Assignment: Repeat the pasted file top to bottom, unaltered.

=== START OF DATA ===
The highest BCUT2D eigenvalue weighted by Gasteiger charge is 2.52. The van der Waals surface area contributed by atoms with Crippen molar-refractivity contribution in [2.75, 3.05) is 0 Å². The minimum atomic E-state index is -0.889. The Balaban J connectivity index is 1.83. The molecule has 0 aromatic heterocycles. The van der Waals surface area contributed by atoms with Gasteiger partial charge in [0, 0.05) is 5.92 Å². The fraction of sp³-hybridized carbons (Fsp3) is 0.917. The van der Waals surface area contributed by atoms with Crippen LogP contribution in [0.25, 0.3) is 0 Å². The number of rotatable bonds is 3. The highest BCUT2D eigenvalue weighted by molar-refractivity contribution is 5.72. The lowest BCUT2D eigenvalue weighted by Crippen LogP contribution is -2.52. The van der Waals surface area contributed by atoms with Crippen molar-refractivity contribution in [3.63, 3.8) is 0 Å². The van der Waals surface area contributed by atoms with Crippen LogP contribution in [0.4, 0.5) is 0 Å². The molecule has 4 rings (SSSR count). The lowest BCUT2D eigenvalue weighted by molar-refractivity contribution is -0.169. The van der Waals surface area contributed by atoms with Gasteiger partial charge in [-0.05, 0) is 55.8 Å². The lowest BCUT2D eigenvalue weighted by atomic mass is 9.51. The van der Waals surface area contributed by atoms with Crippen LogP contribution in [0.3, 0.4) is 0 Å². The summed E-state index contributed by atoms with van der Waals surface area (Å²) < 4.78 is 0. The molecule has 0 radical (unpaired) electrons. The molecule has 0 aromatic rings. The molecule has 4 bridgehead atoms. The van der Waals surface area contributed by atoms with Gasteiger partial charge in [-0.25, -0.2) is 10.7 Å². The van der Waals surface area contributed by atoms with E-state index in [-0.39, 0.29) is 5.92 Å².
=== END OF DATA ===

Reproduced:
The highest BCUT2D eigenvalue weighted by Gasteiger charge is 2.52. The van der Waals surface area contributed by atoms with Crippen molar-refractivity contribution in [2.75, 3.05) is 0 Å². The minimum atomic E-state index is -0.889. The Balaban J connectivity index is 1.83. The molecule has 0 aromatic heterocycles. The van der Waals surface area contributed by atoms with Gasteiger partial charge in [0, 0.05) is 5.92 Å². The fraction of sp³-hybridized carbons (Fsp3) is 0.917. The van der Waals surface area contributed by atoms with Crippen LogP contribution in [0.25, 0.3) is 0 Å². The number of rotatable bonds is 3. The highest BCUT2D eigenvalue weighted by molar-refractivity contribution is 5.72. The lowest BCUT2D eigenvalue weighted by Crippen LogP contribution is -2.52. The van der Waals surface area contributed by atoms with Crippen molar-refractivity contribution in [3.63, 3.8) is 0 Å². The van der Waals surface area contributed by atoms with Crippen LogP contribution in [0.4, 0.5) is 0 Å². The molecule has 4 rings (SSSR count). The lowest BCUT2D eigenvalue weighted by molar-refractivity contribution is -0.169. The van der Waals surface area contributed by atoms with Gasteiger partial charge in [-0.05, 0) is 55.8 Å². The lowest BCUT2D eigenvalue weighted by atomic mass is 9.51. The van der Waals surface area contributed by atoms with Crippen LogP contribution in [0.3, 0.4) is 0 Å². The summed E-state index contributed by atoms with van der Waals surface area (Å²) < 4.78 is 0. The molecule has 0 radical (unpaired) electrons. The molecule has 0 aromatic rings. The molecule has 4 bridgehead atoms. The van der Waals surface area contributed by atoms with Gasteiger partial charge in [-0.25, -0.2) is 10.7 Å². The van der Waals surface area contributed by atoms with E-state index in [-0.39, 0.29) is 5.92 Å².